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Laravel News:
Getting Started with Laravel Model Events
Mar 16, 2018 @ 09:47:09

The Laravel News site has a tutorial posted that introduces you to model events in Eloquent models and how to use them effectively in your code.

Laravel Model events allow you to tap into various points in a model’s lifecycle, and can even prevent a save or delete from happening. The Laravel model events documentation outlines how you can hook into these events with event classes, but this article aims to build upon and fill in a few additional details on setting up events and listeners.

The article starts with an overview of the different types of events available on the models and a brief summary of when each are fired. It then walks you through the process of registering events and where to configure the event-to-handler relationship. The artisan make:event command can then generate the skeleton code for you. In this class you can then add the handler method and then configure it in the providers. Finally it shows an example of how to test the event, stopping the save event and using observers to group the event handling.

tagged: laravel eloquent model event tutorial introduction

Link: https://laravel-news.com/laravel-model-events-getting-started

Yappa Blog:
(En)queue Symfony console commands
Mar 15, 2018 @ 12:13:06

The Yappa.be blog has a tutorial posted sharing the method they used to implement queued and scheduled execution of Symfony commands. This is made possible by the Enqueue package.

At Yappa, we have always used Johannes' JMSJobQueueBundle to run and schedule Symfony console commands for background jobs.

However, we've stumbled upon a much more elegant solution called Enqueue. [...] It's packed with features, supports major brokers such as RabbitMQ, Kafka, Amazon SQS, Google PubSub, Redis etc. and has a bundle ready to be used with Symfony.

[...] One downside is that the Enqueue Symfony bundle doesn't provide an out of the box solution to queue Symfony console commands and there's no 100% straight forward way to implement this. In this post I'll cover the basics in setting up the Enqueue Symfony bundle so we can easily queue Symfony console commands!

The tutorial then walks you through the installation of the Symfony bundle, adding it to the list of installed bundles and configuring it with basic parameters and queue connection details. Next they've included the code to create the processor used when a command is pushed to the queue. To handle the other side (execution of the command when the queue is handled) they create a "QueuedCommand" value object and a command handler class. With this structure in place they show the addition of test commands to the queue and the result when the queue is consumed.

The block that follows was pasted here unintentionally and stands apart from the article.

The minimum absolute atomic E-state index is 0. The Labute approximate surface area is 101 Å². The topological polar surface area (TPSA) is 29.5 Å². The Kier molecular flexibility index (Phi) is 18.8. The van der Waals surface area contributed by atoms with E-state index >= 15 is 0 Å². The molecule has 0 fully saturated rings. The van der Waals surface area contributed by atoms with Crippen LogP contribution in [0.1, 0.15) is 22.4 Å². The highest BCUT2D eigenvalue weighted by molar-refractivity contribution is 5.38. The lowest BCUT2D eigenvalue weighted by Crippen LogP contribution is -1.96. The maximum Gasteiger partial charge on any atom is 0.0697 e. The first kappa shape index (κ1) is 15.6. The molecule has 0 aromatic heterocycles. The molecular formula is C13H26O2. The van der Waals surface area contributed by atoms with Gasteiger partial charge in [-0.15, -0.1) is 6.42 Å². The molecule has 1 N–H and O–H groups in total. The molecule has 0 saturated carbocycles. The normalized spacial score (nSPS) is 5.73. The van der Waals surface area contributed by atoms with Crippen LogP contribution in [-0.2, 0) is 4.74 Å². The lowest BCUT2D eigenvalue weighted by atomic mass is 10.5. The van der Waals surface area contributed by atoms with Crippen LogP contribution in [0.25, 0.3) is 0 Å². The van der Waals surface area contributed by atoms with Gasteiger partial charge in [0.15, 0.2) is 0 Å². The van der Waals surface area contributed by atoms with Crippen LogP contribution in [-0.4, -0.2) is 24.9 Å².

tagged: symfony console command queue package handler tutorial

Link: http://tech.yappa.be/enqueue-symfony-console-commands

Christoph Rumpel:
Content Security Policy 101
Mar 15, 2018 @ 09:52:43

In a new post to his site Christoph Rumpel shares an introduction to the use of Content Security policies to prevent client-side security issues in your applications. While his examples are more Laravel-specific, the concepts can be applied to just about any framework or home-grown solution.

As more and more services get digital these days, security has become a significant aspect of every application. Especially when it comes to third-party code, it is tough to guarantee safety. But in general, XSS and Code Injection is a big problem these days. Content Security Policy provides another layer of security that helps to detect and protect different attacks. Today, I will introduce this concept and its main features, as well as show real-world examples.

He starts with a general look at web application security vulnerabilities and, more specifically, cross-site scripting issues. These are the ones that a Content Security Policy (CSP) can help prevent. He then covers the basics of the CSP header and gets into the implementation. In his example he sets up the addition of the CSP header as a middleware so that it's included on every request. With the default header all resources are blocked so he walks through the process of restoring access to the scripts, fonts and styles his blog needs to work correctly.

With the basics covered he then gets into a few more advanced features of CSP policies such as nonces for resource identification, iframe handling and the submission of forms. The post ends with a recommendation of the Laravel CSP package for use in Laravel applications. If you're looking for something more framework agnostic you might want to look into ParagonIE's CSP Builder library.

tagged: contentsecuritypolicy csp beginner tutorial laravel middleware framework

Link: https://christoph-rumpel.com/2018/03/content-security-policy-101

Marc Baker:
Discharging Static #1
Mar 14, 2018 @ 14:49:47